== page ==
When I first sent a Messenger to Eddie to kind of give him a head’s up to my questions, I made the mistake of sending them to his dad, Ed. Who responded. LOL. “Hey Ryan. This is Ed. Eddie’s dad. I think you were trying to reach him. He is at ASU now and has a full load of classes. Eddie and I have studied and modeled the industry and pave a pretty good idea of what it takes to make these new economics work. We will love to talk to you tomorrow night!”

And this dialog, rooted in a new article released from Rolling Stone stating that musicians only retain 12% of all revenue in the Music Industry; opened the door to one of the most interesting Rock n Roll dialogs I have had thus far doing this Keep the Greasy Side Down gig.

“We have to explore new ways to get our music out there. The old models simply no longer work. One of the things that we are doing, is exploring a new show to premier on our YouTube channel that basically explores college dorm life. It is like the Real World…. but…. you know… with music… like it was supposed to be. We can promote our own music as well as have guest stars and music from other artists and musicians.”

Eddie is a Freshman at Arizona State University majoring in Entrepreneurial Business.

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He is the same age as my oldest child.

I was awestruck.

“Most people don’t realize that the root of his whole artist compensation thing is legal. It is political. It is not no much just about changing technology or changing economics. Fixing it, will take political action.”

WHOAH.

I was hooked. If you know me at all or follow me on social media you know I am a pretty prolific dude. Having a local, young rock star teach me about politics…. was like love.

Eddie went on to give me short run down overview of the The United States Revision to Copyright Law, 1909. I furiously scribbled a few notes, and Eddie followed Christian and Zach back on stage for their second set. I waved. “Kid… you gave me homework! You rock!” Eddie flashed the international Horns, a universal sign of Rock Love, and picked up his guitar.

Folks…. this band is something special.

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Arizona…. Support Local Artists…. #localfirstAZ  Always….. 

So… with a bunch of case law to look up, I headed home to research my article. Turns out Eddie what spot on, and when… you lay case law… and music history….. over each other like transparencies on an old overhead, things get very interesting. Allow me to digress again…. I apologize for the entrance of the “academic voice”…. lol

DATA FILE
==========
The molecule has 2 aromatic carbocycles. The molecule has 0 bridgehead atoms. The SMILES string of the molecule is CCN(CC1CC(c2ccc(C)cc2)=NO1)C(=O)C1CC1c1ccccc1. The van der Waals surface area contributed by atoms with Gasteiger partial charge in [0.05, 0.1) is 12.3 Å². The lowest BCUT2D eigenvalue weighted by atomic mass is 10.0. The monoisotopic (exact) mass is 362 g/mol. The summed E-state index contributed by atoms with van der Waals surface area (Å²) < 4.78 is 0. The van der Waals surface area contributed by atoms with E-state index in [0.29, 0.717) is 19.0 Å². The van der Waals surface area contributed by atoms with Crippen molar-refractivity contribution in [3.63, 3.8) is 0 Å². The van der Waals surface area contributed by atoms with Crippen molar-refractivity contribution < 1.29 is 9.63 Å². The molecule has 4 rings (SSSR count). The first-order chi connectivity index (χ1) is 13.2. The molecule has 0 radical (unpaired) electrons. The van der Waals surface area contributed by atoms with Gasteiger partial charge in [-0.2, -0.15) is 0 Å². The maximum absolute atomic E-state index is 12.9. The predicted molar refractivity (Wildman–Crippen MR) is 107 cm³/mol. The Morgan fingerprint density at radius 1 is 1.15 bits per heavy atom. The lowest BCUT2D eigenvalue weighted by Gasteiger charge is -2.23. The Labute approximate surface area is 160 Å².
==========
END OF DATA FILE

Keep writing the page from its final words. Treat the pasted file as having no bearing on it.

1909: Revision of the U.S. Copyright Act

A major revision of the U.S. Copyright Act was completed in 1909. The bill broadened the scope of categories protected to include all works of authorship, and extended the term of protection to twenty-eight years with a possible renewal of twenty-eight. The Congress addressed the difficulty of balancing the public interest with proprietor’s rights:

“The main object to be desired in expanding copyright protection accorded to music has been to give the composer an adequate return for the value of his composition, and it has been a serious and difficult task to combine the protection of the composer with the protection of the public, and to so frame an act that it would accomplish the double purpose of securing to the composer an adequate return for all use made of his composition and at the same time prevent the formation of oppressive monopolies, which might be founded upon the very rights granted to the composer for the purpose of protecting his interests” (H.R. Rep. No. 2222, 60th Cong., 2nd Sess., p. 7 [1909]).

  1. No Internet. No Cell Phones. No CDs. No Cassettes. No 8 Tracks. And Congress still saw the conflict we are engaged in to this day as creative, professional artists: the difficulty of balancing the public interest with proprietor’s rights.

Copyright law is not revising again until 1976. But an awful lot happened in those 70 years. These are a list of the massive moments in Music History dating from 1920 t0 1980.

“This is KDKA in Pittsburgh” 1920

The Creation of The Major and Independent Labels 1920s-1950s

FM Radio Introduced 1933

Vinyl Becomes Medium of Choice 1943

The Cassette Tape Becomes Mainstream 1964

The 8 Track Goes on Sale 1966

The Industry Fights Back Against Cassette Recording 1970

The Death of Vinyl 1980

Check out the Frontline Article on PBS.